3. Yes, I feel like both the mild serif typeface they’ve used on the revised Alfa Romeo badge and the techno-edgy GIULIA badge are poor form as pieces of graphic design – which is weird because I think FCA has been very good at this sort of thing previously in the absence of compelling products to sell. They mustn’t have had a graphic designer in the mythical Modena skunkworks? The problem is that they probably feel that Maserati owns the angular linked script name badge look that Alfa had been using on the current Giulietta, and didn’t want to use the looping linked Alfa Romeo script for the name either. Or maybe the odd-looking Mito badge was a hit and they’ve decided to just throw convention out the window?

  11. The badge with the individually styled font fits in with other recent Alfas as well as with some Fiats (think of that strange “Punto.” badge). The font is bold and not italian-elegant, which can also be said of the car itself. But there is still a mismatch between the round, muscular body and the almost 1980s computer style letters.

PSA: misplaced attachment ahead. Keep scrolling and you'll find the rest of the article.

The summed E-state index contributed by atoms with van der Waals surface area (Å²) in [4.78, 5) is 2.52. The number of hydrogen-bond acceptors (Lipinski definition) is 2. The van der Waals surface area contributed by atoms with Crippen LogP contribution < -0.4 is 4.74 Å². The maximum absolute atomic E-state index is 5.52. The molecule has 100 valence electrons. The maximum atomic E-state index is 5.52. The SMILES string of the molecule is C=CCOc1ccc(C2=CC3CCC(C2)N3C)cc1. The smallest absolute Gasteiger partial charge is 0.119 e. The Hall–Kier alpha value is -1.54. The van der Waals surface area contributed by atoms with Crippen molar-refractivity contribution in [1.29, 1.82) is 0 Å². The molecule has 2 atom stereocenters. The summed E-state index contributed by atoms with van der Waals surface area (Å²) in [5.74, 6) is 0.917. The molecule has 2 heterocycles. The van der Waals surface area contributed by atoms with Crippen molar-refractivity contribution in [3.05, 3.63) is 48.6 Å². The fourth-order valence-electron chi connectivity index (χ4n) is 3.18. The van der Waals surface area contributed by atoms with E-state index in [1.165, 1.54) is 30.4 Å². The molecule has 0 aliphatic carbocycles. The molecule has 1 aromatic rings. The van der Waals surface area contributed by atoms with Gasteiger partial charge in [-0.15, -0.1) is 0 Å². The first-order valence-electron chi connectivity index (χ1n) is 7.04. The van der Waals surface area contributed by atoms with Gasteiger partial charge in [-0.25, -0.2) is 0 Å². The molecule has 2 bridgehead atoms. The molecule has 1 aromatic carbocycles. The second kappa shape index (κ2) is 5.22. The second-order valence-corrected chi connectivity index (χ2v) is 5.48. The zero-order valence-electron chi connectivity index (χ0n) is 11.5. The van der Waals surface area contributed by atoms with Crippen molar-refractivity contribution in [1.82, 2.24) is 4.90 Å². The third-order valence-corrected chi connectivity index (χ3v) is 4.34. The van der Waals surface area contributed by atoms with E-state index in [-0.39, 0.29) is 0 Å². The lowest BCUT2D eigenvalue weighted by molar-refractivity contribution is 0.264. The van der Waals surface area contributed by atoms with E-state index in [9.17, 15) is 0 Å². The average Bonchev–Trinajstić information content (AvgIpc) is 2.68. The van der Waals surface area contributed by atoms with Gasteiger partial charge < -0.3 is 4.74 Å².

By the way, I had another look at the front, having looked at more pictures. And sadly, I have to revise my judgment. The lower grilles are too bold, and ugly, too, with these messy plastic parts inside. And has anyone noticed the strange vents in the bonnet? Hopes here are clearly on the lower spec versions, should the car ever come to market. Who needs 510 hp anyway?

  12. I always found the original Giulia’s rear script inappropriately florid. As with these things, it’s now part of the package, but it seemed at odds with the car at the time.

    I actually find the rear “Maserati” badge rather clumsy and clunky.

  13. Ugh. It looks as if the amorphous Infiniti Q50 had sex with an M3, producing a cross-eyed child with tacky, aftermarket-looking (or Lexus-looking) plastics glued to the bumpers.

    I’m sure it will sell like hot cakes just to make us cringe on every corner.